This council has a great deal of power under Senate Bill 51. The problem is companies almost never show up. They have to have something to advocate for. This is the council that decides rather companies receive waivers for BEP participation. There are many other issues that they deal with. My only suggestion is that when you go to the council have your company in position to do business. Make sure you are in good standing with the state. It is always helpful that you are certified with CMS as a BEP company.
Thirty years ago, organizations could tell warm and fuzzy stories, describe their work in terms of the number of people served, and almost be assured of funding. That’s not always true today. Although heart-warming human interest stories and reaching large numbers of people are important, funders are demanding to see measureable returns on their social investments. On top of that, their funding criteria and priorities change from time to time, making nonprofit leaders wonder how foundations are really making funding decisions.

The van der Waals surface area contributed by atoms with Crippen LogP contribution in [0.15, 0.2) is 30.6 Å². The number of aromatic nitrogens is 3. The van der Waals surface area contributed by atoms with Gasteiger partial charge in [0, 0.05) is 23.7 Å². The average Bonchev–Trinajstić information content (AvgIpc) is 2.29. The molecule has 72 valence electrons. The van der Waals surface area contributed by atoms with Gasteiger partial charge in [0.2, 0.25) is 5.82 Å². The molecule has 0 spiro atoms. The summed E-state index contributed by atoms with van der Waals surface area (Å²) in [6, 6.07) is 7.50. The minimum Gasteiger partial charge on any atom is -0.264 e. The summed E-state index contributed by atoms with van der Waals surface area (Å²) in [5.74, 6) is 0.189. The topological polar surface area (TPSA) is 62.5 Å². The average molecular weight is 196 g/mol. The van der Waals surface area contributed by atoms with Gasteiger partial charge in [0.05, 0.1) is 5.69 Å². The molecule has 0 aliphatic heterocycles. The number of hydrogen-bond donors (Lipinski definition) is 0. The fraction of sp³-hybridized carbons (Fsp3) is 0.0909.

GuideStar commissioned Hope Consulting to conduct a survey of 4,000 high net worth individuals and foundations in 2010 to get a sense for how donors make funding decisions. They were specifically interested in learning how donors conducted research of organizations, and whether their findings impacted giving. In 2011, they commissioned Hope Consulting to survey 6,000 affluent donors and foundations to find out what information they were seeking from nonprofits and the sources they used to get their information. They also wanted to know if there was a typical format in which high net worth individuals would like to receive the information.